ETERNAL MISS TEXAS BIENNIAL
As self-proclaimed Miss Texas Biennial, I performed an official opening ceremony at the 2013 edition of the Texas Biennial accompanied by my suite, which was comprised of a personal assistant, bodyguard, paparazzi, merchandise girl, announcer and a red carpet handler. During the first part of the ceremony, the announcer gathered the crowd outside and volunteers were asked to hold the official ribbon that I proceeded to cut. Afterwards, I entered the exhibit and walked towards an empty pedestal. I would always walk on the red carpet. Each time I reached the end of the carpet, the red carpet holder would roll it and unroll it again in front of me to allow me to continue. I climbed on the pedestal, greeted the crowd and climbed down. My speech was limited to a few utterances meant to be innocent such as “Let’s all work together to abolish world peace!” (Who listens to pageant winners?) Spectators who asked me for autographs were “scanned” by the bodyguard to make sure they did not have any bad intention before approaching me. The same ceremony got repeated over and over during the opening night.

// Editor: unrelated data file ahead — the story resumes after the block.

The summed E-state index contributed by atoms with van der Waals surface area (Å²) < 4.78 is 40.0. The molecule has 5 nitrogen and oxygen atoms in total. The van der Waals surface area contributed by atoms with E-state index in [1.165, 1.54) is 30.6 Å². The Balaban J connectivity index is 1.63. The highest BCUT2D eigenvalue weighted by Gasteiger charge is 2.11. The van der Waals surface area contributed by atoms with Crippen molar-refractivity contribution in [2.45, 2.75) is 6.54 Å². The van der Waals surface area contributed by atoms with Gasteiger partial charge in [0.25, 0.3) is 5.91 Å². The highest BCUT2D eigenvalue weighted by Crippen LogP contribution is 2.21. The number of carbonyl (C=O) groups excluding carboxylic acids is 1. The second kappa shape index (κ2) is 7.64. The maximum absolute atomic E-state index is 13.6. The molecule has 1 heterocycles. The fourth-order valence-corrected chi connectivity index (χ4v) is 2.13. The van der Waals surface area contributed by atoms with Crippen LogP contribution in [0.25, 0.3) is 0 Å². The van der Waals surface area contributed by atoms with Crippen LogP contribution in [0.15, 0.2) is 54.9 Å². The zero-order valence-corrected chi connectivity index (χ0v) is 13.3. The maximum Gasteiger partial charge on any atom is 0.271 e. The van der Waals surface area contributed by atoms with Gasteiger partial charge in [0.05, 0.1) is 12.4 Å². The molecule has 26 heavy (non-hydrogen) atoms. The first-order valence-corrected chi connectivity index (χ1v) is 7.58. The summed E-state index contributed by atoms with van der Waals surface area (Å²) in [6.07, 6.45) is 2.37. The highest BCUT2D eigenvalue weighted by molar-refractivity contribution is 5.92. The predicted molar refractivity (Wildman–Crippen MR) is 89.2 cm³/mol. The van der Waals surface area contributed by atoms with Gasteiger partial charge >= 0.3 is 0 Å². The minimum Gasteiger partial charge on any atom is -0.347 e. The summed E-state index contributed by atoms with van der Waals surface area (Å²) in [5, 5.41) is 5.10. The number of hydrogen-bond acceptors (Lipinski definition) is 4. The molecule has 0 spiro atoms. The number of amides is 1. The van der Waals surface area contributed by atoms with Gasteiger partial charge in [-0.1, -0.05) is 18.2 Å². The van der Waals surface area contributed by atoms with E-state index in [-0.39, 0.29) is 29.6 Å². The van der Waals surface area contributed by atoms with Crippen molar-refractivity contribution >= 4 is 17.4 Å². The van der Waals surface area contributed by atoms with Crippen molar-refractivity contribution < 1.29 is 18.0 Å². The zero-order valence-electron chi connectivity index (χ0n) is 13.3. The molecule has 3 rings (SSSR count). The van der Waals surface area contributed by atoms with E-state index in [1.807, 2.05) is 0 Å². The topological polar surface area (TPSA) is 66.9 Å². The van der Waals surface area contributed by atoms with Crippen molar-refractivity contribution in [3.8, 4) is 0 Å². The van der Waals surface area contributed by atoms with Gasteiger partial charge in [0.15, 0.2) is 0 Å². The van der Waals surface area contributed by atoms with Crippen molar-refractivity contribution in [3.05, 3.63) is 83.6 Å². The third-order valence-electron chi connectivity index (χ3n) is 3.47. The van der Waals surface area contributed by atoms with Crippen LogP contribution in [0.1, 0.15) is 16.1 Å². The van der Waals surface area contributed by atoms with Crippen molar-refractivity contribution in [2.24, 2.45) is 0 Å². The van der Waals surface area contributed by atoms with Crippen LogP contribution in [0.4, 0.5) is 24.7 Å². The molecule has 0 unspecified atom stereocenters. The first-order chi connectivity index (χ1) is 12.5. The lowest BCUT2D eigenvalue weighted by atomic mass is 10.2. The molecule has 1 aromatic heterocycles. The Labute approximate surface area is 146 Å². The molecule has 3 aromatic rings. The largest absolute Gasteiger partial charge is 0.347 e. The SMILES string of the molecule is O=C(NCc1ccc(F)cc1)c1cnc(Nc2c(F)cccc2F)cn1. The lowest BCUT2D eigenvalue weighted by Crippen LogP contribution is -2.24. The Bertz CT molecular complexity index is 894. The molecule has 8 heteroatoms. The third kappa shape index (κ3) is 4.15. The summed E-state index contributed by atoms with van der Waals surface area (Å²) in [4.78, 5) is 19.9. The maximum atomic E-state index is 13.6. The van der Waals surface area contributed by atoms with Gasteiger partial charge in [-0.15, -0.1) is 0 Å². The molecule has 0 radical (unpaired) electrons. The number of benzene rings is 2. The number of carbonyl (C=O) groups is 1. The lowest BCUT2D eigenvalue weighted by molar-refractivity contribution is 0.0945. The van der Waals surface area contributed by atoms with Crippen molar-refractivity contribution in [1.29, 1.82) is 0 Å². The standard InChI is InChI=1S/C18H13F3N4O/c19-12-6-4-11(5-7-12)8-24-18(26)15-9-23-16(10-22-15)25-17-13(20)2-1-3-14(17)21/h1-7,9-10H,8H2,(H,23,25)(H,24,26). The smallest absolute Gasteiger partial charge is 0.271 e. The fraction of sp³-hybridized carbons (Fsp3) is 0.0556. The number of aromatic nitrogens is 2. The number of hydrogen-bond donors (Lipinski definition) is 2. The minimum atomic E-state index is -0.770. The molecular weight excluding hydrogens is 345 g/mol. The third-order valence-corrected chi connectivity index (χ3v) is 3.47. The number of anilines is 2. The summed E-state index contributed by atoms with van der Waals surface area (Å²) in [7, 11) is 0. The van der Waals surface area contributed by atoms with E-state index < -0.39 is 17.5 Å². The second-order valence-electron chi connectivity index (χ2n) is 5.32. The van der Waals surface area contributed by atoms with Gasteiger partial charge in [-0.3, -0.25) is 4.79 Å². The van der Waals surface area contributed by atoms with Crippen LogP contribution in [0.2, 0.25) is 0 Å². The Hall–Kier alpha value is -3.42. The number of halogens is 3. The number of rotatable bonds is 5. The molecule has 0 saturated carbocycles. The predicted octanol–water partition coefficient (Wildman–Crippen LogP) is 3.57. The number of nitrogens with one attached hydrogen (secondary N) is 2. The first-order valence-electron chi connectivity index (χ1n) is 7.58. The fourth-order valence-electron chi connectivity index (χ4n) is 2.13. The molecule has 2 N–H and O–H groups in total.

This lighthearted performance stems from child-like make-believe games. Rather than mocking or endorsing pageantry, it aims at creating a sense of joy and community devoid of competition. Spectators of the performance become participants, either as spectators within the performance, as ribbon holders or fans asking for autographs (photographs were sold on site for either 10 cents, $10 or $20 depending on what the buyer wanted to pay, pointing out that there is no absolute value). As it gets repeated, the ceremony loses its original significance and becomes a hybrid of ritual and game.